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Recent reports on the #OpenPGP #keyserver certificate poisoning attacks have focused on the SKS keyserver implemented in OCaml, which is basically a replicated, censor-resistant, append-only database for unverified key material. But what about #gnupg's role in the attack? /thread
Historically, the PGP tool used the same OpenPGP data structure internally and externally: PGP Keys (public or secret) are a sequence of OpenPGP packets. First there is a signing key packet, then a user id packet, followed by a binding signature, and then web of trust signatures.
The old pubring.gpg is such a sequence of OpenPGP packets. All operations on the list of keys (looking up a key by id or user name, searching for a trust path in the web of trust, deleting a key, etc) require a linear scan, fully parsing every packet from the top down.
To speed this up, GnuPG uses pubring.kbx now, which is basically OpenPGP plus some extra metadata to allow fast-forwarding to the next key in the list without parsing it fully. It's a custom file format implemented in C, as all of GnuPG.
By the way, did you know GnuPG has a second PGP parser just for the keyring? This is because the normal parser can not be reused: It is spread all over the source code. All processing in GnuPG is a side effect of parsing OpenPGP data structures, so a second parser was needed.
Anyway, the keybox format is only a constant speed up, it still requires linear scanning of all keys. And to prevent race conditions, keys are appened by copying the whole file, then appending a single key. Key import is quadratic in disk I/O and runtime for the number of keys.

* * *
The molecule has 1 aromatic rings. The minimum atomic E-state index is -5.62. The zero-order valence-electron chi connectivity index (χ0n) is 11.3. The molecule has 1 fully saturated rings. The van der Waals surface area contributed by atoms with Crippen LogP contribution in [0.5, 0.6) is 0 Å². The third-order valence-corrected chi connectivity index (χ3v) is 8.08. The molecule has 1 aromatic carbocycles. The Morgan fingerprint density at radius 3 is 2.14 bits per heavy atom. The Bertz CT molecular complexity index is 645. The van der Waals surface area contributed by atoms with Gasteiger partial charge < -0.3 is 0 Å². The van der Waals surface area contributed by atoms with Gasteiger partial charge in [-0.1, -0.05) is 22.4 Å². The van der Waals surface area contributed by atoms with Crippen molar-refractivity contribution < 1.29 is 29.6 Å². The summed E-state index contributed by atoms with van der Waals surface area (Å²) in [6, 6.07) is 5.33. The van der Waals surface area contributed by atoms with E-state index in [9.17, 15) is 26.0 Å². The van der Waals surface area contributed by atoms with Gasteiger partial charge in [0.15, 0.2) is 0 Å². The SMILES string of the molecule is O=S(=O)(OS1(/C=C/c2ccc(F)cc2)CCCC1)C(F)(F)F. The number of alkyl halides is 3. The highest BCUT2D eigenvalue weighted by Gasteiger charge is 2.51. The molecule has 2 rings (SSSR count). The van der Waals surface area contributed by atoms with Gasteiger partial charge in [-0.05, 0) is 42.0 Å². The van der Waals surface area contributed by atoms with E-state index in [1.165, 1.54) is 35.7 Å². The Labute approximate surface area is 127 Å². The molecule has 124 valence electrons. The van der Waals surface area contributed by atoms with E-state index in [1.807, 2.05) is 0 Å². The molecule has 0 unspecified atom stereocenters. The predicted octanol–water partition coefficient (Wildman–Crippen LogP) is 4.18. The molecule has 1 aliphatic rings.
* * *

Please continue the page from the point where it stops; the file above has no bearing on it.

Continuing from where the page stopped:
This not all, though. Parsing a single key builds up a data structure. Part of the data structure is a list of OpenPGP packets that make up the key. This list is implemented as a singly linked list, which is the simplest, but also slowest way to implement a list.
Here is how a new signature is appended to the list of packets (kbnodes) that make up the key. The packet is appended at the end of the list "root", but to find the end, the add_kbnode function iterates over the whole list every time. This is quadratic time in number of packets.
Simply caching the tail of the list would solve this, but because add_kbnode is called in many places, this can not be done safely without auditing a lot of code. I tried caching it in the import, and it made the import very fast, but then GnuPG would hang when doing other stuff.
To fix this properly, GnuPG should use a database library, such as #sqlite. There is a lot of reluctance relying on other people's code, which is why this did not happen. Although it's always a trade off, I would trust my life to sqlite (probably have already!), but not to GnuPG.
tl;dr: Don't use linked lists, don't implement your own data structures.
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